What Is Potato Dickeya – Recognizing Blackleg Potato Symptoms

Potato Plant With Blackleg Bacteria
potato blackleg
(Image credit: Amy Charkowski)

Potatoes in your garden can fall victim to a bacterial infection called blackleg. The term blackleg is often used to describe both the true disease, which arises from infected seed potatoes, and a condition called stem rot. With the right potato blackleg information, you can prevent or control this disease for which there is no chemical treatment.

What is Potato Dickeya – Blackleg Potato Symptoms

Two groups of bacteria cause this infection: Dickeya, which is one alternate name for the disease, and Pectobacterium. Previously these groups were both classified under the name Erwinia. Blackleg caused by Dickeya is more likely in high-temperature conditions, and is, therefore, more common in warmer climates. The symptoms of this bacterial infection begin with lesions that appear water soaked. These turn up on the base of the plant’s stem. As the infection progresses, the lesions will come together, get larger, turn darker in color, and move up the stem. When conditions are wet, these spots will be slimy. When conditions are drier, the lesions are dry and the stems desiccated. As the lesions develop on the stem, secondary infections may begin higher up. These then progress downward, meeting the original lesions. Other symptoms may include yellowing, brown, or wilted leaves attached to the affected stems. Eventually, the entire plant may collapse and you may see rotting in the tubers.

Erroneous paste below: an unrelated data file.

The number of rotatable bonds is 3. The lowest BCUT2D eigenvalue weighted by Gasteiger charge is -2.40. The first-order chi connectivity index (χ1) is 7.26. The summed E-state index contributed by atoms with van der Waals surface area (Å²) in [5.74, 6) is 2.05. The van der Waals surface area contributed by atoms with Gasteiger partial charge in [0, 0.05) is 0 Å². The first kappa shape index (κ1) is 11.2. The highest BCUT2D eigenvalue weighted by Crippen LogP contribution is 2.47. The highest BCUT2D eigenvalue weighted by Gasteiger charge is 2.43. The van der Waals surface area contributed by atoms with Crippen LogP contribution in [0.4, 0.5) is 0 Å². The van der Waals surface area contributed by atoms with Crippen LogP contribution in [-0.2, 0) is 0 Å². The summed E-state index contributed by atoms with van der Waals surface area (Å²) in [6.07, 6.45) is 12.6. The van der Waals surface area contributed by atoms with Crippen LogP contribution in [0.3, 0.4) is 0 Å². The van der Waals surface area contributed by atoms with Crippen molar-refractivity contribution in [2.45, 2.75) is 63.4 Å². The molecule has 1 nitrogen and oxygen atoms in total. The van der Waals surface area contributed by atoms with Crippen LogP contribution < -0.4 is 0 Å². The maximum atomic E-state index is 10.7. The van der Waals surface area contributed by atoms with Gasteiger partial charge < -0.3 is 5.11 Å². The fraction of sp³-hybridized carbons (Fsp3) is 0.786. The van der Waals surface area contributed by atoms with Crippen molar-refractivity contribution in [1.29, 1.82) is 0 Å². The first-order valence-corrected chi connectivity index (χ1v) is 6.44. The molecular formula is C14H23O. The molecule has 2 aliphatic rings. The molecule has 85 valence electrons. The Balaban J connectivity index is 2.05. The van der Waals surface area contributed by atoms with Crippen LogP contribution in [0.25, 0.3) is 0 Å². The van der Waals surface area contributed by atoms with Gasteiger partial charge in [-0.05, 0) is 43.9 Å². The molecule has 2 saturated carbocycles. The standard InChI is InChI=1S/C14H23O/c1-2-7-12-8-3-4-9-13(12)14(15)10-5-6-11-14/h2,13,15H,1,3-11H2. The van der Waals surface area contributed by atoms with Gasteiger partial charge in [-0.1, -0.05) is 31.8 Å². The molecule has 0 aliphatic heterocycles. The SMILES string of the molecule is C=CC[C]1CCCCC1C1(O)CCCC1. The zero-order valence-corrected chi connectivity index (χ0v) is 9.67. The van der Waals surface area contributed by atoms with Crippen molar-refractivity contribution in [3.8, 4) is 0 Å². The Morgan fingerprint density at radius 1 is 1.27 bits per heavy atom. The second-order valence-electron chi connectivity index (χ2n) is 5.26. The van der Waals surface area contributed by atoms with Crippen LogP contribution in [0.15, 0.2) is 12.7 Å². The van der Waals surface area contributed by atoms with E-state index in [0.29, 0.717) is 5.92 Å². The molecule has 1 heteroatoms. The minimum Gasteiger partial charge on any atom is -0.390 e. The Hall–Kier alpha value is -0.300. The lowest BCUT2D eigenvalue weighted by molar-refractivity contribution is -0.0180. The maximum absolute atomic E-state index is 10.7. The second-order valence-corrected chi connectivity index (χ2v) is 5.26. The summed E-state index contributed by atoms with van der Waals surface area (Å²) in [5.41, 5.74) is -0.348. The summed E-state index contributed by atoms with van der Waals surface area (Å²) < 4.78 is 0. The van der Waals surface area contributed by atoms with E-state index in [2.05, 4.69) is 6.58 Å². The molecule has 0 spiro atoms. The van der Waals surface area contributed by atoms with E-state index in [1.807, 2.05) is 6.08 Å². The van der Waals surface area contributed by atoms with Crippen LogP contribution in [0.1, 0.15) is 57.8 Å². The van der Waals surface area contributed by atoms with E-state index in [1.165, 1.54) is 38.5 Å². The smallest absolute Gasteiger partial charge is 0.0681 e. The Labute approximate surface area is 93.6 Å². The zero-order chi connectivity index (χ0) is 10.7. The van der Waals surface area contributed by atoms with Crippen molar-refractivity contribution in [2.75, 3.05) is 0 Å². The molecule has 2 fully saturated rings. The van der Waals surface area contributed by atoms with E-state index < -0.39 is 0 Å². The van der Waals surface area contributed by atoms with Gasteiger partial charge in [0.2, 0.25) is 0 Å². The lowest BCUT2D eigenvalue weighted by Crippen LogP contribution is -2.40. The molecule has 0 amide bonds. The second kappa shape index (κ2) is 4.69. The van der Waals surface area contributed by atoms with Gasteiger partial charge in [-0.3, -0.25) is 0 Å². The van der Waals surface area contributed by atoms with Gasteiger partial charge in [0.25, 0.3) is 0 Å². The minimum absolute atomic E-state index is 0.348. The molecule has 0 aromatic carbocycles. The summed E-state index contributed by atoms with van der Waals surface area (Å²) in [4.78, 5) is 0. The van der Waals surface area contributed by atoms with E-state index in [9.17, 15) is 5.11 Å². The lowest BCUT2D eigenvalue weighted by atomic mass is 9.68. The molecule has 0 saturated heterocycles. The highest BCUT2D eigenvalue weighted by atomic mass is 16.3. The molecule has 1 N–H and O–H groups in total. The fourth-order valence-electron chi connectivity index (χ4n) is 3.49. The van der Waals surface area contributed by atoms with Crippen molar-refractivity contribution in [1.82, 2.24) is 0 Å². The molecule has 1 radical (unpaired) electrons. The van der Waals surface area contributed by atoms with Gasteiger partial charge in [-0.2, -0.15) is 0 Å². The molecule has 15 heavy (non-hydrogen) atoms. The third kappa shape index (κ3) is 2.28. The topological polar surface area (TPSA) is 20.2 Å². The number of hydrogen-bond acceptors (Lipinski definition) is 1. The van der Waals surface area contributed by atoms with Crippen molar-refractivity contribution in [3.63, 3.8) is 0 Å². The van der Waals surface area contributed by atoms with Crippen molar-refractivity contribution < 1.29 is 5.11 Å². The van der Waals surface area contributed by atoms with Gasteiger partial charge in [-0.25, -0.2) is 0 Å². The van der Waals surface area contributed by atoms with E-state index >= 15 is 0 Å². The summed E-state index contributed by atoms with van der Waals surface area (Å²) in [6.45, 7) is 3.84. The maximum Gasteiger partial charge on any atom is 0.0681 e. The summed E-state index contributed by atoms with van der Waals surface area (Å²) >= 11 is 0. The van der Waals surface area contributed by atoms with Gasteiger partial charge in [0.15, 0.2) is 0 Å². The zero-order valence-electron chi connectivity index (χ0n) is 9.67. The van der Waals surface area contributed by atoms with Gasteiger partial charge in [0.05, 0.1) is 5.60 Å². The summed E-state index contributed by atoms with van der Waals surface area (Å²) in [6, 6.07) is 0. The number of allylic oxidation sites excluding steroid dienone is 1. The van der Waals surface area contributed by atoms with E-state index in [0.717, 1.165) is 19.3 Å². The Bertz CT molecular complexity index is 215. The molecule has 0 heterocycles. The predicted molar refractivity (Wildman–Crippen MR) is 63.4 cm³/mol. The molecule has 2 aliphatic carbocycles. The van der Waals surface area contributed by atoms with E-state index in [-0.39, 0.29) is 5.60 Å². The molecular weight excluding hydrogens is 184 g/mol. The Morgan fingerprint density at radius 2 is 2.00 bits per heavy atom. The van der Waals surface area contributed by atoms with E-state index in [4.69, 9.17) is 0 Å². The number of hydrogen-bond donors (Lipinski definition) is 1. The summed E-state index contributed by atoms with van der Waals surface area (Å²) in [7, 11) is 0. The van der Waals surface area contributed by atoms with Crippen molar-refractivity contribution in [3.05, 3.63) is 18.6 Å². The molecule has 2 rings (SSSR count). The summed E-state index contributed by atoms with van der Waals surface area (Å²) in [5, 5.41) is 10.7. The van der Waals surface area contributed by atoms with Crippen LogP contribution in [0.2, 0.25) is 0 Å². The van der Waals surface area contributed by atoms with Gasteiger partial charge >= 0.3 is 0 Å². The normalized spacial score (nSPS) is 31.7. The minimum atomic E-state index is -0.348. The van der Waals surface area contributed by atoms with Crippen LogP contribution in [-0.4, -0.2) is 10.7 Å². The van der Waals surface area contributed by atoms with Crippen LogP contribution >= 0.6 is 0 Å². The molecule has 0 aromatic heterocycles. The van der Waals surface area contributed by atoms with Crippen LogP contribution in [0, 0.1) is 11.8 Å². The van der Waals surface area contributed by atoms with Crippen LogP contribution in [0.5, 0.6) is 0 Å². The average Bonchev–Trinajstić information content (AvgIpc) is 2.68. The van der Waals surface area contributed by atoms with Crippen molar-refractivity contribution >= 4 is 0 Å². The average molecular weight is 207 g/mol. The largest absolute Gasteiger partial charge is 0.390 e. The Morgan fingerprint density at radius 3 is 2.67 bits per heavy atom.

Controlling Dickeya Blackleg of Potatoes

Potatoes with blackleg, once infected, cannot be treated with any chemical spray. This means that prevention and management through cultural practices are the best and really only ways to avoid losing a crop to the infection. One of the most important things you can do is buy and use seed potatoes that are certified to be disease-free. Even with clean seed potatoes, infection can get in, so use those that don’t have to be cut or clean equipment well if you do have to cut seed potatoes. If the infection is in your garden already, you can manage it with several cultural practices:

Harvest your potatoes only when they are fully mature, as this ensures the skin is set and the tubers won’t bruise easily. A few weeks after the plant is dried and desiccated should ensure the potatoes are ready for harvest. Once harvested, make sure the potatoes stay dry and remain unbruised.

Mary Ellen Ellis

Mary Ellen Ellis has been gardening for over 20 years. With degrees in Chemistry and Biology, Mary Ellen's specialties are flowers, native plants, and herbs.